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Find out how to build your own Raspberry Pi remote control car and other cool projects in the free RasPi mag

To celebrate the launch of this new digital magazine for Raspberry Pi, you download a sample issue for free.

Packed with step-by-step tutorials, expert tips, and creative projects, RasPi is designed to help coders get hands-on with their device and unleash its vast potential.

From the team behind Linux User & Developer, one of the world’s most successful open source magazines, RasPi offers readers an alternative way of consuming the team’s inspiring Raspberry Pi content. The digital magazine is 52 pages of easy-to-follow tutorials, projects, expert advice and community chat. Issue one includes how to set up a Raspberry Pi and get started in coding. Normally priced at 69p/99c, RasPi magazine can be sampled free of charge with an exclusive ‘Build a Pi Buggy’ tutorial.

The Raspberry Pi £25 pocket-sized computer reached its three million units sold milestone in June, making it the most popular educational and coding project computer of all time. It has now doubled the sales of the classic BBC Micro of the 1980s. Like Android, Raspberry Pi is completely open source, and coders have found all sorts of creative uses for it from building their own airborne drones to hacking Minecraft.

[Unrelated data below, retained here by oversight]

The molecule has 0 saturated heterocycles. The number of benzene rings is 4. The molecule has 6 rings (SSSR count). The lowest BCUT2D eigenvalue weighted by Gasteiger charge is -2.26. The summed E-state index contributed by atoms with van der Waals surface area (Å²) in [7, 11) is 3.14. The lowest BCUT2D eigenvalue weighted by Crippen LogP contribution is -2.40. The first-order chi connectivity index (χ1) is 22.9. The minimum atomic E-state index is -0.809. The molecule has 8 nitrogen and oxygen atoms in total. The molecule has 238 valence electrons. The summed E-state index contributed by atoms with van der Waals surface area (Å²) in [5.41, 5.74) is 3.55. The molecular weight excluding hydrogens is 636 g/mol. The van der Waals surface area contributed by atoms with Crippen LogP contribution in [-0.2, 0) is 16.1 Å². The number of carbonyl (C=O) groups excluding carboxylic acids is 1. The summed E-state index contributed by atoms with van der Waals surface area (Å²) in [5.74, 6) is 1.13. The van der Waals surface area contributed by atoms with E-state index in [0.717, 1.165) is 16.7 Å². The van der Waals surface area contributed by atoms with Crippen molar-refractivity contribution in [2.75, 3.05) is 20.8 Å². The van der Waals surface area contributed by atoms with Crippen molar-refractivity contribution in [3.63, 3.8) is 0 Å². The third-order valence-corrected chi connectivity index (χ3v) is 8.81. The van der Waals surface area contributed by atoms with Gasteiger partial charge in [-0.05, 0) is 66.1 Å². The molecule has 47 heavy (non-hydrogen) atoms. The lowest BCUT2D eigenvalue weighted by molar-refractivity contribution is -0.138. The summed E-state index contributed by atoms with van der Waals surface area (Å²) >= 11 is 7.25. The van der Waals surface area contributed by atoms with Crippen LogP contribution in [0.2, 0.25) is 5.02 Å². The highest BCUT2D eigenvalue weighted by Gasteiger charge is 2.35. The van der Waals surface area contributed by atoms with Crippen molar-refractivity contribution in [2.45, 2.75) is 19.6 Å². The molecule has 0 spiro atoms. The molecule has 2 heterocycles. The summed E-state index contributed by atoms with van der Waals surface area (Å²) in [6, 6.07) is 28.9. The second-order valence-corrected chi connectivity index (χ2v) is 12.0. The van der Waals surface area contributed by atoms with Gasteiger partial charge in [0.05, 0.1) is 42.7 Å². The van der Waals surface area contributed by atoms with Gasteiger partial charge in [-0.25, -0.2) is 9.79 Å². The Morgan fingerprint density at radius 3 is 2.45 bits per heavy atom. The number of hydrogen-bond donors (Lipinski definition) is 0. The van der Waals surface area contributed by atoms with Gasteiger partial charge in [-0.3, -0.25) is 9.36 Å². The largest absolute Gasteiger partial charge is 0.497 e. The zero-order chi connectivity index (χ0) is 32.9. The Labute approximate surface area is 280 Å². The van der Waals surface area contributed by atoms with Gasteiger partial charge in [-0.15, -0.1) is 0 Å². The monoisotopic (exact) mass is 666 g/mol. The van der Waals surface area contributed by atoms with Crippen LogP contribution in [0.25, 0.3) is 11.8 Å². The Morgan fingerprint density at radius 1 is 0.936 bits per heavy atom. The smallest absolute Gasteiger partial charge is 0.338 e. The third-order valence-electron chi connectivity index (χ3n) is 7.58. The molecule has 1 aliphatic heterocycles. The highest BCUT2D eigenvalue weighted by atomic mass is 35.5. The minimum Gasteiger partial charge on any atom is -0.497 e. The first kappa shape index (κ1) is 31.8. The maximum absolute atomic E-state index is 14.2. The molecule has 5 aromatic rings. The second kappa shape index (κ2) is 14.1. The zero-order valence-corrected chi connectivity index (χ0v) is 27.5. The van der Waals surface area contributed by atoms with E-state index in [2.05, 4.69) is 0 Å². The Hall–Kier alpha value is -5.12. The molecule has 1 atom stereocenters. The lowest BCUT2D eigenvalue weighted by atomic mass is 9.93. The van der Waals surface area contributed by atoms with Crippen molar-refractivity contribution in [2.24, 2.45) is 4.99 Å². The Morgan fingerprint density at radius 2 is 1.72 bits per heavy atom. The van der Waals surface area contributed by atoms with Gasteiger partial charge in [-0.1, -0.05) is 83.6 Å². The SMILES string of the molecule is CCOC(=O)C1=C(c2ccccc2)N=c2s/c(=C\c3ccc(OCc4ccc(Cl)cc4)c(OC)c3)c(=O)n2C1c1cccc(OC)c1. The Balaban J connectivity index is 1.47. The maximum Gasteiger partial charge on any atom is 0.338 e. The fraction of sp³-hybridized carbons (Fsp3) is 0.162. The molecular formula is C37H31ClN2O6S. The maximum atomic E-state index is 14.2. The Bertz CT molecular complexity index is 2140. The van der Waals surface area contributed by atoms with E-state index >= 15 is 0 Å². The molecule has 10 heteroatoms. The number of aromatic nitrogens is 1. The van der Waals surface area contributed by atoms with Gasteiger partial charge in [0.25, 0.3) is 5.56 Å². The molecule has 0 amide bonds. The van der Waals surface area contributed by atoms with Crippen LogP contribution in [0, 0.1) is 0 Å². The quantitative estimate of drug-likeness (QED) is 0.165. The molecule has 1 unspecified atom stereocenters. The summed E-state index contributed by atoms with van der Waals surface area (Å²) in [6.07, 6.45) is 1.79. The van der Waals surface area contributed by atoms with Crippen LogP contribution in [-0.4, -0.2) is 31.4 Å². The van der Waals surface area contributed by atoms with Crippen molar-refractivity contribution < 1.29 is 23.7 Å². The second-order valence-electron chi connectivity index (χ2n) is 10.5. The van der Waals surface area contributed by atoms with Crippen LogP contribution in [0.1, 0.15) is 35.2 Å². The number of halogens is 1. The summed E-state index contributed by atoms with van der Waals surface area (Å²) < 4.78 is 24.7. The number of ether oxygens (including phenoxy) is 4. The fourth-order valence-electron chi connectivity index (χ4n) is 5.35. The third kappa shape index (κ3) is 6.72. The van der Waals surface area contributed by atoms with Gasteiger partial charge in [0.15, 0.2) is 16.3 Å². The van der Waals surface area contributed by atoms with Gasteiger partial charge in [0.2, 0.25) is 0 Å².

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Gavin Thomas, Deputy Editor of Linux User & Developer and RasPi commented, “The Raspberry Pi community has exploded in popularity over the last couple of years, embodying the inquisitive spirit of coders, hackers and makers that dates way back to the Tech Model Railroad Club. Attracting enthusiasts everywhere from the server room to the class room, the Raspberry Pi has a special appeal to anyone who loves to experiment and pursue their imagination, and that’s why we’re launching RasPi.”

Editor in Chief Nick Roberts added, “We’re really excited about the launch of RasPi as it’s a new format for us that we think the young and inquisitive new generation of coders will love. Following our Raspberry Pi tutorials in tablet format makes sense as more screen space can be dedicated to each step and piece of code than in a traditional print magazine. We hope that Raspberry Pi fans will embrace the new magazine and join in the RasPi conversation at, and on social media.”

Share you thoughts about this new magazine on Twitter using the hashtag #RasPiMag.